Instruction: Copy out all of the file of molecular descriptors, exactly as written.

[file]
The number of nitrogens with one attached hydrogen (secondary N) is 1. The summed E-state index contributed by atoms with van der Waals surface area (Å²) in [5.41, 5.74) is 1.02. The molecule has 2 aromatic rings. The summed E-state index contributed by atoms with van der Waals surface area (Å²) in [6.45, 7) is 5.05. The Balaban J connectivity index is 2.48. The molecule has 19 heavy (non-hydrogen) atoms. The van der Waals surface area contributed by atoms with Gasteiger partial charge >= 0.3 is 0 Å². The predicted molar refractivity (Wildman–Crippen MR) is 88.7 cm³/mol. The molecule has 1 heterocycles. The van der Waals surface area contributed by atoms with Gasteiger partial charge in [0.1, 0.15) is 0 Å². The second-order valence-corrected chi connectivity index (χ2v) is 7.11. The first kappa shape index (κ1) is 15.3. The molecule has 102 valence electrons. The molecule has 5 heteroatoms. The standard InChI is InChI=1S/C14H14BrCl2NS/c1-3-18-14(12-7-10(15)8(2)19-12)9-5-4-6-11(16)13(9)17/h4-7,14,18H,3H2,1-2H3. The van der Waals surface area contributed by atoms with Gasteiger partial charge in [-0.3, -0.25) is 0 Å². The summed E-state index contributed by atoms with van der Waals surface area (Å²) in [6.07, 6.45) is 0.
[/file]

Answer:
The number of nitrogens with one attached hydrogen (secondary N) is 1. The summed E-state index contributed by atoms with van der Waals surface area (Å²) in [5.41, 5.74) is 1.02. The molecule has 2 aromatic rings. The summed E-state index contributed by atoms with van der Waals surface area (Å²) in [6.45, 7) is 5.05. The Balaban J connectivity index is 2.48. The molecule has 19 heavy (non-hydrogen) atoms. The van der Waals surface area contributed by atoms with Gasteiger partial charge >= 0.3 is 0 Å². The predicted molar refractivity (Wildman–Crippen MR) is 88.7 cm³/mol. The molecule has 1 heterocycles. The van der Waals surface area contributed by atoms with Gasteiger partial charge in [0.1, 0.15) is 0 Å². The second-order valence-corrected chi connectivity index (χ2v) is 7.11. The first kappa shape index (κ1) is 15.3. The molecule has 102 valence electrons. The molecule has 5 heteroatoms. The standard InChI is InChI=1S/C14H14BrCl2NS/c1-3-18-14(12-7-10(15)8(2)19-12)9-5-4-6-11(16)13(9)17/h4-7,14,18H,3H2,1-2H3. The van der Waals surface area contributed by atoms with Gasteiger partial charge in [-0.3, -0.25) is 0 Å². The summed E-state index contributed by atoms with van der Waals surface area (Å²) in [6.07, 6.45) is 0.